A few thoughts: The main point of the post is that we should listen and learn. I doubt that is ever bad advice. Also, even if I experience reverse racism, it can only define the individual or group of individuals doing the act. There has never been a time in America in which someone like me would have experienced systemic racism or a scenario where a majority can hinder my life in every way. Sadly, that is the story for many people of color. As I watch documentaries on the 1960s and listen to my friends who lived through it, I do not have the experience or ability to even fathom what that must have been like. Mike is right, I do not know everyone’s story. Yet I do know America’s story. And I know that know white person can speak with personal authority on the topic of systemic racism within America because we have not experienced it. So, I listen and learn.

  11. […] I don’t know what it’s like to be a minority. None. See: What a White Man Knows About Ra... steven-hill.me/black-history
  12. […] See: What a White Man Knows about Racism […]... steven-hill.me/flag
  13. Linda Reply

    If by “know” you mean experience being on the receiving end personally then I agree that I “know” nothing. But if by “know” you mean have personal knowledge of its existencethen I disagree. I have knowledge of it because my father was racist. I grew up in the north east in the 70s/80s. My best friend was from Puerto Rico…I had school friends who were black…. I knew from having personal relationships with my friends who were minorities that those things my father would say weren’t true…they were out of ignorance because he didn’t have personal relationships with minorities. Even to this day he says racist comments but not in front of my children because I told him if he starting talking like that in front of my children, he wouldn’t see my children. I wonder if the north east has less racism that the south or midwest. I may have to ask.

  14. Ashley Reply

    As a white person, I can tell you I have definitely experienced racism. I use to be trash talked by the Hispanics who world throw open water bottles at me on the school bus. I use to get called “white girl” by the blacks and shoved against walls. I know firsthand that racism is dished out by not just one race, but all races. The race card is played to often in this country. Blacks are not the only race who have and do suffer. Think about the Jews? The only reason I live in America is because Hitler scared my great great grandma who fled to the US. Now the Jews have some real suffering history. Yet they don’t sit around victimising themselves. Stop being the victim. Stop talking about how racist white people are. White Jews have had it hard too….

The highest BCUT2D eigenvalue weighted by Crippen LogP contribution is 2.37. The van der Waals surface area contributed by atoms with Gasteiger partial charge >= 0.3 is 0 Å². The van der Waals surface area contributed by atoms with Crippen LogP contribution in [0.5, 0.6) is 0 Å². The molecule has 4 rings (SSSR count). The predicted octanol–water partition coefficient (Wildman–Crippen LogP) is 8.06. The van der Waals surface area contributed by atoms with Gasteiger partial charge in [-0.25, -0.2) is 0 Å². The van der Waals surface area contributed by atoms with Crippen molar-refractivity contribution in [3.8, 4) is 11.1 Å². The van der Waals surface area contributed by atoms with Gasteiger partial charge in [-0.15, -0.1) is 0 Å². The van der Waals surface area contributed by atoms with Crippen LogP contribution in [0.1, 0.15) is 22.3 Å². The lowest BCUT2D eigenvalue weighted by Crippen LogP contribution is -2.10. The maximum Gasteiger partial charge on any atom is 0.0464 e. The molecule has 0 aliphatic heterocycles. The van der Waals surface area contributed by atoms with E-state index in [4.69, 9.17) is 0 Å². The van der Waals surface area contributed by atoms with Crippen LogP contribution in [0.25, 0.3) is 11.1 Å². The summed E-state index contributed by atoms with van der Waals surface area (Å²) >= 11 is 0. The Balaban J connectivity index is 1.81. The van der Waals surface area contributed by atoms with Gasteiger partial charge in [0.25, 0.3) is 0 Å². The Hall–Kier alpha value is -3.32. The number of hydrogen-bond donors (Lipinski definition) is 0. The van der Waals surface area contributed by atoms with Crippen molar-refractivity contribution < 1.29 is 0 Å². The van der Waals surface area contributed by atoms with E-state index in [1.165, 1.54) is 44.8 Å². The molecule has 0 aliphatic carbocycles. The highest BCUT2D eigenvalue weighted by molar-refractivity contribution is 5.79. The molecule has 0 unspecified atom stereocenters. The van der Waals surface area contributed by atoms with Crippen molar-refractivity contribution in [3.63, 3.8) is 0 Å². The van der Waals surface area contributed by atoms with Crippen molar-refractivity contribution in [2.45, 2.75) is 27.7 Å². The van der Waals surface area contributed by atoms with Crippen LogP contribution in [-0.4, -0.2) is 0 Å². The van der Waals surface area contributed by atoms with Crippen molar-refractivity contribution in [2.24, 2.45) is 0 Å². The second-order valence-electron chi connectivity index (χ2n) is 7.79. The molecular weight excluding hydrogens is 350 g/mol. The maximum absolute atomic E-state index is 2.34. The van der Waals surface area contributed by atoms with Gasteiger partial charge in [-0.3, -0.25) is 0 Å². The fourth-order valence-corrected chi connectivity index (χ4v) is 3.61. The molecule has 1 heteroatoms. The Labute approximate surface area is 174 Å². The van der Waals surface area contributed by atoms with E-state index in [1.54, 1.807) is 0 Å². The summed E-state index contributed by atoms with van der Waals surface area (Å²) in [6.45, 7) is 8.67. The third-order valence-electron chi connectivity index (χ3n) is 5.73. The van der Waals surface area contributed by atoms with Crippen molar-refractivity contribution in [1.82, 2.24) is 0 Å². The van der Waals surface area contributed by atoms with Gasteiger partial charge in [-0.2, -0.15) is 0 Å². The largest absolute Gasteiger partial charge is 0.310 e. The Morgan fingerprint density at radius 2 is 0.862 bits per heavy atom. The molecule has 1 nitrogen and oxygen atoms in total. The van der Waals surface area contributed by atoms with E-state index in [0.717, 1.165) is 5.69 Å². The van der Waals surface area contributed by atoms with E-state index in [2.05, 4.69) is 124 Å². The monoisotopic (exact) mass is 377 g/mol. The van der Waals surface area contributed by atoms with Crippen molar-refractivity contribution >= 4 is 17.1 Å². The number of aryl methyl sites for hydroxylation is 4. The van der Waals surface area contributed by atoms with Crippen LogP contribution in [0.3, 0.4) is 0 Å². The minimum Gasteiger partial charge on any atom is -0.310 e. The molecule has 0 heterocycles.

• Kevin A. Thompson Reply

      Ashley, I have little doubt that you have had bad experiences with people. My question would be, have you systematically been discriminated against because of your skin color by a power system you could not influence. This isn’t about hurt feelings; it is about systematic oppression.

  15. Mike Reply

    I do agree with you on that fact that a white person doesn’t know racism compared to black person from the 60s and earlier. But what race really has unless you lived in that era. Most of my friends were black growing up. I wasn’t giving any better privileges because I was white. We had all the same opportunities to better our lives. I had black friends that wasn’t aloud to have me come in because I was white. They knew why, they heard the storiers, but it didn’t change there mind being friends with me. Matter of fact they thought it was crazy and would make jokes about it to make me feel comfortable. If they would have lived during that Era then I’m sure things would have been different.

  16. Sally Reply

    Ok background story…I am a white woman who grew up in an interracial family. My mother married a black man (my daddy) when I was 4 and I have mixed siblings. We grew up in predominantly if not all black neighborhoods and I went to an all black high school. Although you are correct I may not be racially profiled by sight at a distance. I have experienced racism throughout my life. I have experienced it from both the “white” and the “black” people throughout my life. My mom was always concerned with how my siblings were treated due to their ethnicity but thought I was ok. She never realized until I was older and had a heart to heart talk with her about the trials I faced. I was ostracized by the majority of the white kids because I had a “black”family and faced many ordeals and had many fights because I was the “white” girl in the neighborhood. Needless to say it has scarred me in ways but it has also made me the strong woman b I am today. So while I may not have experienced every aspect of racism, I have experienced many of them. I think that until the world learns to live ” color blind” there will always be racism of one fashion or another. I hope I live to see a day when we all can live harmoniously.